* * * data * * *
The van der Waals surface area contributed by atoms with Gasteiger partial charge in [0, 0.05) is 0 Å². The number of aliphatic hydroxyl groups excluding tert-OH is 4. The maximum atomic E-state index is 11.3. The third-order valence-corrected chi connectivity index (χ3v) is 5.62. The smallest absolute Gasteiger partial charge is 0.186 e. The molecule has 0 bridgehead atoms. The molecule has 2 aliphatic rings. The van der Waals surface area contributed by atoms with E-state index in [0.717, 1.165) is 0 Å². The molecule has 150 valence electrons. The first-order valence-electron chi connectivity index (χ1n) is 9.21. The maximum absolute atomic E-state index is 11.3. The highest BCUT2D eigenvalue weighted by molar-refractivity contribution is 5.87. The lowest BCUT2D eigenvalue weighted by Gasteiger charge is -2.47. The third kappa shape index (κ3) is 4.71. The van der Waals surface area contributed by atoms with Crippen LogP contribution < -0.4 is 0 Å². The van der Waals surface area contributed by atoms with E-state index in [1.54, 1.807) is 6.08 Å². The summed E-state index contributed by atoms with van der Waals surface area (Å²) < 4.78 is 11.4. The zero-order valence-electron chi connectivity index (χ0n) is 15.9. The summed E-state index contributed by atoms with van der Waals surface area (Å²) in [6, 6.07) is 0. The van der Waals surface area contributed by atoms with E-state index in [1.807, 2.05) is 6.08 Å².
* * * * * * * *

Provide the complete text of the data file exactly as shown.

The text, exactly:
The van der Waals surface area contributed by atoms with Gasteiger partial charge in [0, 0.05) is 0 Å². The number of aliphatic hydroxyl groups excluding tert-OH is 4. The maximum atomic E-state index is 11.3. The third-order valence-corrected chi connectivity index (χ3v) is 5.62. The smallest absolute Gasteiger partial charge is 0.186 e. The molecule has 0 bridgehead atoms. The molecule has 2 aliphatic rings. The van der Waals surface area contributed by atoms with E-state index in [0.717, 1.165) is 0 Å². The molecule has 150 valence electrons. The first-order valence-electron chi connectivity index (χ1n) is 9.21. The maximum absolute atomic E-state index is 11.3. The highest BCUT2D eigenvalue weighted by molar-refractivity contribution is 5.87. The lowest BCUT2D eigenvalue weighted by Gasteiger charge is -2.47. The third kappa shape index (κ3) is 4.71. The van der Waals surface area contributed by atoms with Crippen LogP contribution < -0.4 is 0 Å². The van der Waals surface area contributed by atoms with E-state index in [1.54, 1.807) is 6.08 Å². The summed E-state index contributed by atoms with van der Waals surface area (Å²) < 4.78 is 11.4. The zero-order valence-electron chi connectivity index (χ0n) is 15.9. The summed E-state index contributed by atoms with van der Waals surface area (Å²) in [6, 6.07) is 0. The van der Waals surface area contributed by atoms with E-state index in [1.807, 2.05) is 6.08 Å².